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i.e., of Jarasandha. For example, the Vācaspatya, s. v. aty says in so many words that in this passage मागचं पुरम् =जरासन्ध पुरम् .

Jarāsandha's city was Girivraja (MBh. II, xiv, 73). This, as stated in the passage quoted by Mr. Jackson, was Old Rājagriha, and was surrounded by five hills. Therefore, it was not, as he rightly points out, visible from the Görathagiri, or from any other hill in the neighbourhood. The commentators are certainly right in saying that the Magadha pura was Jarāsandba's city, Girivraja, as would be plain if Mr. Jackson's quotation had been carried further on. As printed on page 161, it stops at the third verse of chapter xxi. Taking the same southern text, the 16th to 18th verses run :

एवमुक्त्वा ततः सर्वे भातरो विपुलौजसः ।। १६ ।।
बाणेयः पाण्डवौ चैव प्रतस्थुर्मागधं पुरम्।
हृयपुरजनोपेतं चातुर्वर्ण्य समाकुलम् ॥ ७ ॥
स्फोतोत्सवमनास्यमासेदुश्च गिरिब्रजम् ॥१८॥

॥ 16, 17. With these words all the mighty brethren, Vārsnēya and the two Pandavas, set out (pratasthuh) for the Māgadha pura, 18, and reached (āsēduh) Girivraja filled with happy and well-fed citizens, crowded with men of all four castes, abounding in festivals, and impregnable.

I do not think that in this passage pratasthuh and a sēduh can have any meanings other than those that I have assigned to them, and, therefore, the Māgadha pura is the same as Girivraja.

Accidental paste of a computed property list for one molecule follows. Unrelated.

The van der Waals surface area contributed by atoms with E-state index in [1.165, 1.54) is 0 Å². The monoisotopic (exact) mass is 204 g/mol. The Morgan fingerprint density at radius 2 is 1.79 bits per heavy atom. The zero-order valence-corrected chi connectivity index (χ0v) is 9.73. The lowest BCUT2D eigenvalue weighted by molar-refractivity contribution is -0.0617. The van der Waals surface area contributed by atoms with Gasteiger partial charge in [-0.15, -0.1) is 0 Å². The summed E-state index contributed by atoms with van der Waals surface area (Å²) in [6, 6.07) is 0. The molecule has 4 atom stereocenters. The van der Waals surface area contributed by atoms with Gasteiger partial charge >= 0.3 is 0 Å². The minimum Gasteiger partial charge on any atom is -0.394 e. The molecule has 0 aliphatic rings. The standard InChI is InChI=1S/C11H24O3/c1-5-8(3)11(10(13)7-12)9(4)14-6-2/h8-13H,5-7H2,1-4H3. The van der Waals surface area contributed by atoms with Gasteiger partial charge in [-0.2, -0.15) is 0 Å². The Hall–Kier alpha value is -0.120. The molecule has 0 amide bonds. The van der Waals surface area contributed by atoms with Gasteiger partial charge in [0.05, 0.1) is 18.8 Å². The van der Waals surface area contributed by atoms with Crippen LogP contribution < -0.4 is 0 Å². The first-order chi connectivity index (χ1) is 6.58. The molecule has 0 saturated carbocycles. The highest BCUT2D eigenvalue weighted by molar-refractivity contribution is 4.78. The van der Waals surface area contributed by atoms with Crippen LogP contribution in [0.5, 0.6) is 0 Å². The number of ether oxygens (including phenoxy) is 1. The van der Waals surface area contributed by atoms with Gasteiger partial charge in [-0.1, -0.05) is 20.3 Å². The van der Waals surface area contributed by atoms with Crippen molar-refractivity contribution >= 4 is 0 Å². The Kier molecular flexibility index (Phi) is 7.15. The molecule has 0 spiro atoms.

We are thus reduced to one of two conclusions. Either the Görathagiri was not one of the Barābar bills, or else the writer of the passage in the Mahābhārata, not being acquainted with the local geography, has made a mistake.

As already stated, I think that it cannot be doubted that Mr. Jackson's identification of the Görathagiri is correct, and We are therefore driven to the second alternative. Perhaps the writer confused Giriyraja with New Rājagriha which on a clear day would, so far as I remember, have been visible from the Barābar hills, or perhaps he was merely giving a poetical Pisgahview of the Promised Land of Girivraja, without troubling his head whether the details were possible or not.

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1.-The Zoroastrian Period of Indian History.

By D. B. Spooner, B.A., Ph.D., in the Journal of the Royal

Asiatic Society (London), for January and July 1915.

DR. SPOONER in his paper on "The Zoroastrian Period of Indian History” essays to prove that Chandragupta was a Parsi : that the Mauryas were Zoroastrians (page 413) ; that they came originally from Persepolis and were perhaps of Achæmenian descent (page 410). This is the main thesis of his paper. But there are some subsidiary theses of no less importance, e.g., that the Buddha was also a Parsi hy race and by religion (page 415), that the Nandas were Persians (page 418), and that the Mauryan Chancellor Chanakya was a Magian or a Parsi priest (pages 419-120).

I would here discuss the evidence as to the alleged Parsi origin of the Emperor Chandragupta and of the Nandas and Chanakya, the latter two beiny closely associated with the history of the former. The question of the ethnic origin of the Buddha, which by itself is a large subject, may be put off for the present, as it does not affect the problem of the Mauryas one way or the other.